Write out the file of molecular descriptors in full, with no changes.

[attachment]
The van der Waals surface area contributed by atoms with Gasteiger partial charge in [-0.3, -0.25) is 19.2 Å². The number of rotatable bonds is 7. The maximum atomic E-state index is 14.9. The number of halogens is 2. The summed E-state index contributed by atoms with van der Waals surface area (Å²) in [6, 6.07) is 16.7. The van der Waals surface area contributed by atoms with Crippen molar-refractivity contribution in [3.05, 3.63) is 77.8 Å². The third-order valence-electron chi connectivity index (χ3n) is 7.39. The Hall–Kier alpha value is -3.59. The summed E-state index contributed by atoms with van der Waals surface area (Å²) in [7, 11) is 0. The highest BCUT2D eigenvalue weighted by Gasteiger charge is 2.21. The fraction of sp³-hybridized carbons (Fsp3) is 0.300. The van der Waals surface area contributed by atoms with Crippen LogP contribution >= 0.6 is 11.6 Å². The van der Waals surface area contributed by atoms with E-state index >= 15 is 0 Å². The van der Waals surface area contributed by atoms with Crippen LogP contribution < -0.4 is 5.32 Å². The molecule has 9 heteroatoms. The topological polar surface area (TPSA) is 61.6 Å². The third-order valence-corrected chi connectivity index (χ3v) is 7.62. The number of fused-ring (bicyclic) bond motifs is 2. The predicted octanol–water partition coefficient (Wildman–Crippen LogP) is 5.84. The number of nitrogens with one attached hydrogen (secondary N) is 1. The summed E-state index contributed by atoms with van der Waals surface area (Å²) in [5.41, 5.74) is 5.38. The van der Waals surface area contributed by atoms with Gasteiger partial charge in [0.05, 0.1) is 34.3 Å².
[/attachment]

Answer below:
The van der Waals surface area contributed by atoms with Gasteiger partial charge in [-0.3, -0.25) is 19.2 Å². The number of rotatable bonds is 7. The maximum atomic E-state index is 14.9. The number of halogens is 2. The summed E-state index contributed by atoms with van der Waals surface area (Å²) in [6, 6.07) is 16.7. The van der Waals surface area contributed by atoms with Crippen molar-refractivity contribution in [3.05, 3.63) is 77.8 Å². The third-order valence-electron chi connectivity index (χ3n) is 7.39. The Hall–Kier alpha value is -3.59. The summed E-state index contributed by atoms with van der Waals surface area (Å²) in [7, 11) is 0. The highest BCUT2D eigenvalue weighted by Gasteiger charge is 2.21. The fraction of sp³-hybridized carbons (Fsp3) is 0.300. The van der Waals surface area contributed by atoms with Crippen LogP contribution >= 0.6 is 11.6 Å². The van der Waals surface area contributed by atoms with E-state index >= 15 is 0 Å². The van der Waals surface area contributed by atoms with Crippen LogP contribution < -0.4 is 5.32 Å². The molecule has 9 heteroatoms. The topological polar surface area (TPSA) is 61.6 Å². The third-order valence-corrected chi connectivity index (χ3v) is 7.62. The number of fused-ring (bicyclic) bond motifs is 2. The predicted octanol–water partition coefficient (Wildman–Crippen LogP) is 5.84. The number of nitrogens with one attached hydrogen (secondary N) is 1. The summed E-state index contributed by atoms with van der Waals surface area (Å²) in [5.41, 5.74) is 5.38. The van der Waals surface area contributed by atoms with Gasteiger partial charge in [0.05, 0.1) is 34.3 Å².